Of course, Iran isn’t the only nation to photoshop its own strength. In late 2008, North Korea released a series of photos of Kim Jong-Il, to prove that their Dear leader was in fact perfectly fine and not sick from a stroke. This is one of the easier ones to spot, as the touch-up artist who added Jong-Il into the picture clearly missed the knee-level line that runs behind the soldiers he is supposedly with. Time ran a whole feature on edited photos of Kim Jong-Il from this period. Why fake it? One of the big problems dictatorships have is their dependence on a single national leader as unifying strongman. If the leader gets sick and can’t present a strong face in public, the whole structure of the regime could collapse. While the photoshop attempts may be easily debunked to an outside audience, for North Koreans cut off from outside communication, these photos proved that their leader was alive and well.

North Korea, 2011

Turns out Kim Jong-Il was, in fact, quite sick, and photoshopping him looking at things wasn’t enough to keep him alive. When he died in 2011, North Korea had a tremendous state funeral for him. Everything about this funeral had to be perfect, including the doctored images of perfect, orderly crowds attending the funeral procession. In the above photo, a cluster of photographers and not-quite-attentive mourners have been erased. Why fake it? If having a sick leader is a weak moment for a dictatorship, having a dead one is the weakest. While Kim Jong-Un has since assumed power, securing his hold on power during that transition required projecting the appearance of tight control. What better way to do that then show the world and his people that nothing was out of place as his father’s funeral?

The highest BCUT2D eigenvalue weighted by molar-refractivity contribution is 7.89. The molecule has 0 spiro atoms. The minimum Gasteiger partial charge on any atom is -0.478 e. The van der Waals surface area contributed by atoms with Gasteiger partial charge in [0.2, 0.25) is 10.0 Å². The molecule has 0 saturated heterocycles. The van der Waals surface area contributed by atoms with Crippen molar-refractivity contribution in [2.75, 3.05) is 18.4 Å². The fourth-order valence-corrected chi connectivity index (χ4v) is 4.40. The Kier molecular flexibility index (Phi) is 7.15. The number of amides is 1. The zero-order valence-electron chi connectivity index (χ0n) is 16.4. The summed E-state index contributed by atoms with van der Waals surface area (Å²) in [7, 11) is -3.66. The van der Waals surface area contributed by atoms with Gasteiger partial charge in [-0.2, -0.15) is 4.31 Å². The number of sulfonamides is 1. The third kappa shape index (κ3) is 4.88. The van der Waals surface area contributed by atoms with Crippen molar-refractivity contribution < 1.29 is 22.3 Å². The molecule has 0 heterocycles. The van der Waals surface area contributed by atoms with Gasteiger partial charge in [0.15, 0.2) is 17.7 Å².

North Korea, 2013

Kim Jong-Un hasn’t ruled North Korea for long, but with his nuclear test, withdrawal from the Korean War armistice, and calls for missile readiness, normally calm people are worried that there might be a new outbreak of fighting on the Korean peninsula. To bolster his numbers and show military prowess, Jong-Un has borrowed a trick straight out of the Iranian playbook: photoshop. This photo shows eight North Korean hovercrafts storming a beach, but careful sleuthing reveals that almost all of them are editing tricks. Why fake it? North Korea is a really poor country, reduced to making diplomats sell drugs for money. If North Korea could afford more hovercrafts, I’m certain they would, but with tight finances and high tensions on the Korean peninsula, more income, ships, soldiers, or weapons are hard to come by fast enough. Photoshopping a stronger military, however, is basically free. It’s also militarily useless for anything except a bluff, but I’m firmly in the camp that believes this is all empty posturing anyway.
Kelsey D. Atherton
Kelsey D. Atherton

is a defense technology journalist based in Albuquerque, New Mexico. His work on drones, lethal AI, and nuclear weapons has appeared in Slate, The New York Times, Foreign Policy, and elsewhere.